The Cancer Immunotherapy Trials Network, a 28-member organization established by the National Cancer Institute to accelerate the development of promising immunotherapeutic agents, has launched its first clinical trial.
NCI–industry–academia partnership aims to advance the development of effective therapies
When clinical trial number NCT01456585 opened in June, it held a unique distinction: The phase I study of a CD40-targeting compound in patients with operable pancreatic cancer is the first led by the Cancer Immunotherapy Trials Network (CITN). Established by the National Cancer Institute (NCI) to accelerate the development of promising immunotherapeutic agents, the CITN includes 28 prominent research institutions in the United States and Canada.
“I'm really excited about what this represents—a true assembly of experts,” says Robert Vonderheide, MD, DPhil, a medical oncologist at the Abramson Cancer Center of the University of Pennsylvania (UPenn), a CITN site. He notes that biotech and pharmaceutical companies are contributing experimental drugs, financial support, and expertise in trial design to the CITN.
The network grew out of an NCI workshop on immuno-therapies in 2007. “Immunotherapeutic agents had been invented and proven effective in the lab at accelerating an immune response,” says Martin “Mac” Cheever, MD, principal investigator of the CITN, based at the Fred Hutchinson Cancer Research Center in Seattle. “We wanted to know what agents might benefit patients if we could learn how to use them.”
Workshop attendees chose 20 agents for further study. The agents all had the potential to treat multiple types of cancer, had proven effective physiologically, were not widely available for testing, and were not likely to be approved for commercial use in the near future. NCI would then help procure the agents or manufacture them for researchers' use.
However, individual cancer centers and research facilities did not have the expertise and experience needed to adequately test the agents. “The feeling was that we needed a network of institutions to formulate the best trials and develop standard methodologies for monitoring responses,” recalls NCI's William Merritt, PhD, program director for the CITN.
In 2010, following an initial $3-million investment, NCI awarded a $14-million, 5-year grant to Fred Hutchinson to create the infrastructure for collaboration, support an operations and statistics center, and implement early-phase trials. Fred Hutchinson provided an additional $3 million. Following a competitive application process to select member institutions, the CITN was formally established in 2011.
Successes Drive Interest
In 2010, the U.S. Food and Drug Administration (FDA) approved sipuleucel-T (Provenge; Dendreon), the first immune system–stimulating cancer therapy, for advanced prostate cancer. It involves obtaining a patient's immune cells, exposing them to a prostate cancer–associated antigen, and then injecting them back into the patient.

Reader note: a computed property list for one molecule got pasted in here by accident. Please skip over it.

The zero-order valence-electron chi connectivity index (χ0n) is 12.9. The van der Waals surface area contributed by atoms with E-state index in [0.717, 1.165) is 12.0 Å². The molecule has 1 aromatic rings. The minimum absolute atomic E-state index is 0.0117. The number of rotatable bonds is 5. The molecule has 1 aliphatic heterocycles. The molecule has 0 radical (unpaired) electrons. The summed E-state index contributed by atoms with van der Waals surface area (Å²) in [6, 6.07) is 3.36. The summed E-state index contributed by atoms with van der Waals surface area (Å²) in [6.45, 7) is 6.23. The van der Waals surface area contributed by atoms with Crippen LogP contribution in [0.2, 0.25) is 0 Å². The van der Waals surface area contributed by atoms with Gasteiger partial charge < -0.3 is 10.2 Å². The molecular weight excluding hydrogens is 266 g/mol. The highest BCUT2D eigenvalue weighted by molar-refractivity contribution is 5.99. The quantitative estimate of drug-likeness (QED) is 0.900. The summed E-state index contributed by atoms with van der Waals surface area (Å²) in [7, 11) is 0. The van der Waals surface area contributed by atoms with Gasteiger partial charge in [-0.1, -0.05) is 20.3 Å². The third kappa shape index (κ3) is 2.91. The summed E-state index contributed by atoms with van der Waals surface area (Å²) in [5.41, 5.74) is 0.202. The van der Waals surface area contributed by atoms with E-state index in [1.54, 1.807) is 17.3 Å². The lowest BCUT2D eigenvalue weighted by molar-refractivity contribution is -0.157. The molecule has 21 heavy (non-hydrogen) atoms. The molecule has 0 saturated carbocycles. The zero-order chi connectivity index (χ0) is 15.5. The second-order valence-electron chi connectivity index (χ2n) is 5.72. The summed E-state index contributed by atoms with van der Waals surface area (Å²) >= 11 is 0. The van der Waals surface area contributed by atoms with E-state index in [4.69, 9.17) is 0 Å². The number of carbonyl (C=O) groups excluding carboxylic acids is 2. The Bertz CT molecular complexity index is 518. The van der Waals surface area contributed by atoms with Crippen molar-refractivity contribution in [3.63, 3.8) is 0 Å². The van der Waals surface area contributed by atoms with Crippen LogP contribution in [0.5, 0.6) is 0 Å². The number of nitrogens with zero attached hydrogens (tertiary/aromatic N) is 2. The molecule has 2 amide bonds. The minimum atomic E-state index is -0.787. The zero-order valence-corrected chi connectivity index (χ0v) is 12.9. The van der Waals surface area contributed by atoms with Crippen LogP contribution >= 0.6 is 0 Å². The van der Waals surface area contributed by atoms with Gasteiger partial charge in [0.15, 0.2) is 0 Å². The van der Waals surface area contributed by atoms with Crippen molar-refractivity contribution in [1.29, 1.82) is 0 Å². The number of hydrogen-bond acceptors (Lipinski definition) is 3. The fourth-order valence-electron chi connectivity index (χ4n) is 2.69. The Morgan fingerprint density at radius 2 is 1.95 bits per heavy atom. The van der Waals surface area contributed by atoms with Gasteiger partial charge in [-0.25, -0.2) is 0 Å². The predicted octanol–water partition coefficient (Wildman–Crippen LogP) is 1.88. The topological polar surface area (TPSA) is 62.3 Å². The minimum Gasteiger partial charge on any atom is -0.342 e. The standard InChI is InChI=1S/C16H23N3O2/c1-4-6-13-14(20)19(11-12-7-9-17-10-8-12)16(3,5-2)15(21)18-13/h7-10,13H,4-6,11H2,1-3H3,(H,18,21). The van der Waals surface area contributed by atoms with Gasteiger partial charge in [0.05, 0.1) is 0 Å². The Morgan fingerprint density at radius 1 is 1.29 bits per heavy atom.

Attention to immunotherapies really began to soar last year, when the FDA approved ipilimumab (Yervoy; Bristol-Myers Squibb) for metastatic melanoma. (It blocks cytotoxic T-lymphocyte antigen that otherwise may inhibit T cells.)
“It was as if a dam burst,” explains Vonderheide, co-principal investigator for the CITN at UPenn.
Interest in immunotherapy is also rising as researchers turn to combination therapies in the hopes of preventing drug resistance and metastasis. Dendreon, for example, will provide funding to the CITN for a study later this year that will combine sipuleucel-T with a T-cell growth factor involved in maintaining normal T-cell number, interleukin-7 [IL-7 (Cytheris)], in patients with advanced prostate cancer.
“It can be hard for investigators to get access to other agents and hard to get companies to cooperate. The CITN has set up the infrastructure to make that happen,” notes Dendreon's Mark Frohlich, MD, the company's chief medical officer.
“The CITN provides us access to prominent investigators with experience in immunotherapy as well as a cost-effective way for us to get information about how our therapy works in combination with other biologic agents,” adds Frohlich.
Similarly, Pfizer will learn more about its investigational dendritic cell–activating monoclonal antibody CP-870,893, which targets CD40, in the CITN's first trial. Led by Vonderheide, the trial will assess CP-870,893 in combination with chemotherapy in patients with pancreatic cancer.
CP-870,893 was developed years ago and tested in melanoma, says Pfizer's James Merson, PhD, a senior vice president and head of Vaccine Research West in La Jolla, CA. Initial results weren't compelling, and with numerous immune modulators in the company's portfolio and limited resources to study them, partnering with the CITN made good business sense, he says. More importantly, “we want to make sure that a potential benefit for patients is not blocked.”
Says NCI's Howard Streicher, MD, CITN project scientist: “If the network weren't there, these studies would not be possible.” —Suzanne Rose
CITN investigators plan to test these agents against various cancers in clinical trials, in the order listed, over the next 5 years:
CP-870,893, a dendritic cell–activating monoclonal antibody, in pancreatic cancer
IL-15, a T-cell and natural killer cell growth factor, in lung, head and neck, and renal cancers, and melanoma
IL-7, a T-cell growth factor, in prostate cancer and melanoma
IDO (indoleamine 2,3-dioxygenase) inhibitors, for the inhibition of immunosuppressive enzyme IDO in melanoma and ovarian cancer
Flt3-ligand, a dendritic cell growth factor, in melanoma.
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